The social order of Gilead fails to completely convert its citizens because the programming of contemporary society will never successfully contaminate their deepest passions and most sincere desires. What is left of the original human being is that which lies deep within our soul, or whatever one may call that eternal spirit, which serves as mankind’s greatest power of impenetrable purity and innocence. This is proven by the natural rebellion to the social order of Gilead from the lower classes and from the higher positions such as a commander’s rank. The attempt to scrape clean all which makes a human being human and transform it into some artificial code of law is a vain attempt. Even generation after generation, when memories of free will becomes nonexistent, there will still be a natural rebellion and a resilient mark of one’s original lifetime.

Offred serves as a contemporary of modern society. She was a mother, and can remember well the life she took for granted before this nightmare, but even conditioned and intrusively programmed by the system she still recalls memories, experiences vague feelings of love, and has a potential for sentimental attachment. In the first paragraph she has a clear memory of the gymnasium as some resource of history that hosted dances and told stories of glorious basketball games. It is nostalgia, but also forlorn memories that she praises for their alien standards compared to her world. Where lies the unconditioned parchment is in her mind, her thoughts, and her memories of a world alive not so long ago, and this is what serves to satisfy the semi-conditioned palimpsest. She clearly nurtures aspects of her former life throughout the book in a hopeless and somewhat subliminal way but the mere fact that she nurtures them means she is not completely conditioned. Even with Nick she was developing at least a potential for romantic involvement, such a variable quite unacceptable to Gilead, which further establishes her unconditioned stand.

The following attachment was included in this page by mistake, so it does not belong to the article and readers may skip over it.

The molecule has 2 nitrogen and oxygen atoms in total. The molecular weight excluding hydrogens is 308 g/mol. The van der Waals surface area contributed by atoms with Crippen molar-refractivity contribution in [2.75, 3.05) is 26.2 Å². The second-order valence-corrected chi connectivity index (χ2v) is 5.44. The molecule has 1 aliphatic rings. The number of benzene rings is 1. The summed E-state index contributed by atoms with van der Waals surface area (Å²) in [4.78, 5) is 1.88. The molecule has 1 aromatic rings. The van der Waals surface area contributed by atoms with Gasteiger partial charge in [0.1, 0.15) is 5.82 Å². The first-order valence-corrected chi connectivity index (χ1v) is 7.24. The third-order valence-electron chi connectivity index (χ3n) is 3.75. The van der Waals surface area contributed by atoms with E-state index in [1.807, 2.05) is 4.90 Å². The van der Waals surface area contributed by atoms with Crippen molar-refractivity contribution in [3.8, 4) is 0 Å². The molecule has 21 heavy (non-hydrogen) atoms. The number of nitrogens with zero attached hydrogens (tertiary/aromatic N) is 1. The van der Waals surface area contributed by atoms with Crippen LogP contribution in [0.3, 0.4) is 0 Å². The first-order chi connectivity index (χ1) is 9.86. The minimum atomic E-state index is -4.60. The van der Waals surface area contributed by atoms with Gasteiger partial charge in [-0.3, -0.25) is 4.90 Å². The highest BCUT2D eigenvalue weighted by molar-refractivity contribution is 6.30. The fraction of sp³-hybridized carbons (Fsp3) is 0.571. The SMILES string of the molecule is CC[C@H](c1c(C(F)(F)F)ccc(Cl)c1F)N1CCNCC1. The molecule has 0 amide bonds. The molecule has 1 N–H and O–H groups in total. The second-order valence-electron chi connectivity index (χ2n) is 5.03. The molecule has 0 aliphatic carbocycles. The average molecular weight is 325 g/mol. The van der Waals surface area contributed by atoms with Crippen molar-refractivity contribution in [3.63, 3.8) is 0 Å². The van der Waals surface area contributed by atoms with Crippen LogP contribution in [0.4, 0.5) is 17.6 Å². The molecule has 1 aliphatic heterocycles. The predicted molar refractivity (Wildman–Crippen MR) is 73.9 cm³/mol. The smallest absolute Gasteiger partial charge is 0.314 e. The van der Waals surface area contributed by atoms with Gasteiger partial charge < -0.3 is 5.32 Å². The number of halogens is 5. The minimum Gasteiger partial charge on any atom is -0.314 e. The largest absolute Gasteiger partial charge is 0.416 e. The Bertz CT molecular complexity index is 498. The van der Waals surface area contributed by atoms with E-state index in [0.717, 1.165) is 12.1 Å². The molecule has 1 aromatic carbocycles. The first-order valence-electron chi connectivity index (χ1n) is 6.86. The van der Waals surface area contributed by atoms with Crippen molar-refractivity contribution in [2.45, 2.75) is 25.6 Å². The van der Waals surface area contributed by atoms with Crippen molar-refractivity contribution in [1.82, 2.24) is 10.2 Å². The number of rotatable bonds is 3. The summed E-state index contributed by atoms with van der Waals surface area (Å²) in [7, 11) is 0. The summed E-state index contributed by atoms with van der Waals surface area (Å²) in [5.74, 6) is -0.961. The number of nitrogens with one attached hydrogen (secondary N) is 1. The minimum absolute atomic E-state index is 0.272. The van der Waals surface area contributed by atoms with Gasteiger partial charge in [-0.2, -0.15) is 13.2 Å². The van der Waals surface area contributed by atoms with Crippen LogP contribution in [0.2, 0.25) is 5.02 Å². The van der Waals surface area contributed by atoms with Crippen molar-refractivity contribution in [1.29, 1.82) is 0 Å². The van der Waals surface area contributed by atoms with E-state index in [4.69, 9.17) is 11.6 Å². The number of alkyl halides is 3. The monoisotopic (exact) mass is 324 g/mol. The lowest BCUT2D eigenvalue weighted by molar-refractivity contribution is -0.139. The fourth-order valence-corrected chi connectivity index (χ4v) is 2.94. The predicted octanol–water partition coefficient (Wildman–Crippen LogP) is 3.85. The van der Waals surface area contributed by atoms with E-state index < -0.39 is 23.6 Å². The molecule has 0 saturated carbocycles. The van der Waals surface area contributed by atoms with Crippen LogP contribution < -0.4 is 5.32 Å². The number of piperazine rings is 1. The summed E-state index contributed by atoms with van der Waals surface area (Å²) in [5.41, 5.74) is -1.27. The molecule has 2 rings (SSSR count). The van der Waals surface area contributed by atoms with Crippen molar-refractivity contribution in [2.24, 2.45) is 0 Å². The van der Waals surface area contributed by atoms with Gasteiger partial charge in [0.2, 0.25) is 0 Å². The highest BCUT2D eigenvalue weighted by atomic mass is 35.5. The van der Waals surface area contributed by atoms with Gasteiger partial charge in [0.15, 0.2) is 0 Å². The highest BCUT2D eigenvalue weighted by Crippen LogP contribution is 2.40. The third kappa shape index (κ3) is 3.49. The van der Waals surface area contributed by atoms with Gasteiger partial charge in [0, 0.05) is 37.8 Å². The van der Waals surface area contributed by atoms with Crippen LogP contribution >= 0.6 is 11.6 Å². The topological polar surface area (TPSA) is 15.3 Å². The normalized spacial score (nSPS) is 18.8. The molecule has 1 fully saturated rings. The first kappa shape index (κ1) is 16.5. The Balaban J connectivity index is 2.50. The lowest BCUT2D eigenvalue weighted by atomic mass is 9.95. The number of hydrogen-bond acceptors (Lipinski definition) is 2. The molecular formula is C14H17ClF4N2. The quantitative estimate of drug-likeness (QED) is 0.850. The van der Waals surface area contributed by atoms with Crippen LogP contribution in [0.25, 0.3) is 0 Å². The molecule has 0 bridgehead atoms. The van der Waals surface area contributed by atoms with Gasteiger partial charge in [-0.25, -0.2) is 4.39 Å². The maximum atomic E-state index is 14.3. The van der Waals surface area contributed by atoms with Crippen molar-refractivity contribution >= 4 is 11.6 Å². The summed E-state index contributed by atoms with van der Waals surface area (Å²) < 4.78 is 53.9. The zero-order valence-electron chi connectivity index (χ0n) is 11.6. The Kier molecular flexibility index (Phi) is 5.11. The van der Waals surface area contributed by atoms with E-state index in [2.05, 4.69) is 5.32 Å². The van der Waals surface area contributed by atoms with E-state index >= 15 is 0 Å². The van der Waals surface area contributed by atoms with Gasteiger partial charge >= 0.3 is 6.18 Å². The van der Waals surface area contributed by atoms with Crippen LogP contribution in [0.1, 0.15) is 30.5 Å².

This theme can well be associated with those who in fact have experienced a life before their latter situation. Such people represent the most difficult generation to subject to this new conditioning for the older one is, the harder they find to let things go and learn new things, especially such consistent comforts such as human nature and standards of living. The first children born into this new system and born with its radical politics and fascist community will find it engraved in their memory and their nature, so perhaps any newborns do not qualify for the palimpsest theme for they are in no need of conditioning; they have nothing to be conditioned from.

The commander, who invites Offred up to play scrabble and later takes her to Jezebel’s, serves also as one with aspects of an original free lifetime engraved in his nature. Nick plays along and serves as a commuter between Offred and the commander but he also represents a semi-conditioned citizen. In fact, if one analyzed most of the characters in the book, they would find that there is no real person worthy enough to be called “purely conditioned”, for it is a ridiculous society which harbors rebellions that would be condoned by an outside interpreter living in a free world. Gilead’s social order is bleeding with representations of unpurified citizens who offer as a theme to Atwood a general palimpsest. The attempt to scrape clean the people is evident. For example, the status of clothing meant to demoralize and inspire procreation, but almost more evident than the attempt is the inability to obliterate all traces of the original lifestyle, apparent in every character and every bitter and sarcastic thought in Offred’s mind.

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